Organizing Files

General Considerations

  • In order to handle items properly, we have to know which images belong to a single item and the appropriate order for the files
  • Most of the time an item is a single, obvious piece (e.g., a photograph)
  • For non-standard items, a decision may have to be made about whether pieces should be a single object or multiple objects, for example:
    • A text with separate, non-published index
    • A photograph inside (but not attached to) a program or pamphlet
    • Images of multiple physical objects
  • When making decisions about ordering images for non-standard items, remember that the first image will be the thumbnail for the item

Top-Level Organization

  • Objects need to be grouped in logical ways depending on how they need to be handled
  • Items may be grouped in ways that make sense based on how they are physically organized:

scanning folder structure

In this example, the collection’s items are numbered sequentially, but are arranged in folders which are inside boxes

(We usually prefer not to have many nested levels, but in this case, we needed a way to match the digital copies to the physical items while we were working on them, since the identifiers did not incorporate the box/folder numbers)

  • Group like things together if you have multiple kinds of items, for example:
    • If you have text items and image items, make a “text” folder and an “image” folder

scanning file structure

In this example, items are sorted by kinds of text because handwritten and typewritten items are processed differently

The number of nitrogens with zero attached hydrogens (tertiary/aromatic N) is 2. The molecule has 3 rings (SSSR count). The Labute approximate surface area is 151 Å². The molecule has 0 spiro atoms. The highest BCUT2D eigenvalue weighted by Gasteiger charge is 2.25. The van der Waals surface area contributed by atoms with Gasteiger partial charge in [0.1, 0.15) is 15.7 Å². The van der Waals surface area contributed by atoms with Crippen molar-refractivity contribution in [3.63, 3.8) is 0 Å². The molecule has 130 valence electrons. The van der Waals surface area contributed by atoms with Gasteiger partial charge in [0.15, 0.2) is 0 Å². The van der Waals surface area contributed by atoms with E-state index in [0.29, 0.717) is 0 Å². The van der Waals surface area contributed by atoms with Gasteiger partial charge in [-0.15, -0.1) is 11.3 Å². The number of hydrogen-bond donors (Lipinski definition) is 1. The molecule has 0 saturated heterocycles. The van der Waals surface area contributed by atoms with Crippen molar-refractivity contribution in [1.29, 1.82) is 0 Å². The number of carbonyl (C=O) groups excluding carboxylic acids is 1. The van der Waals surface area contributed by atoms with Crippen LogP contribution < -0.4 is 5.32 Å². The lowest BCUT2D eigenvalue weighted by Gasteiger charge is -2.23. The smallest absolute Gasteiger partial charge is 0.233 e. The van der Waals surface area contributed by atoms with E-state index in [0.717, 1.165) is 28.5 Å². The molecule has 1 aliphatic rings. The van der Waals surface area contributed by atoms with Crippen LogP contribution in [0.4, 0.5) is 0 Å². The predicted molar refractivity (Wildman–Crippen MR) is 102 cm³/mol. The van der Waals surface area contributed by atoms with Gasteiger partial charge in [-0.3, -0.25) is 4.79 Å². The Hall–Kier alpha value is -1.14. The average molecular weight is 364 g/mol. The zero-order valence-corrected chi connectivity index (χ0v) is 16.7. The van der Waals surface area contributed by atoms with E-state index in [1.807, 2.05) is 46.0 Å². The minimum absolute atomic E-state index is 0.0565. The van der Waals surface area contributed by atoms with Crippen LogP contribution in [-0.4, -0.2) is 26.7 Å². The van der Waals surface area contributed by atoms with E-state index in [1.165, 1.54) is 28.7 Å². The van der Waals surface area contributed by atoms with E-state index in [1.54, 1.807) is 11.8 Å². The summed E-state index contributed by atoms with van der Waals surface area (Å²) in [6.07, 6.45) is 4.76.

• Sometimes, all of the items may be “loose” in a collection folder if:
    • They are all the same kind of thing
    • There are not enough of them to make divisions
    • They are born-digital or do not have a physical grouping that is important


Item-Level Organization

  • Regardless of top-level folder structures, you eventually need to separate individual items
  • Always have 1 item per folder
    • An item is a photograph, book, letter, or other kind of object
    • Some items may have only 1 file (photographic negatives) or many files (books)


  • Items are tracked by using unique identifiers
    • Folders are named with the item’s unique identifier
    • Each image of the item also uses the unique identifier
      • For multiple images, append a sorting number to maintain the order of the pages or views of the image (_01, _02, etc.)
      • Do not append sorting numbers if there is only one image for the item


In this example, the items are negatives and do not have multiple pages or views

  • If an item has multiple images, the images should be in the order that they should ultimately display
    • For standard items, the first image is the front and the second is the back
    • For items such as physical objects that have multiple views, try to place the images in a logical order


In this example, most of the items are a single page, but some have multiple pages

  • For books or items with many images, the most important thing is to number the images so that they will sort in the correct order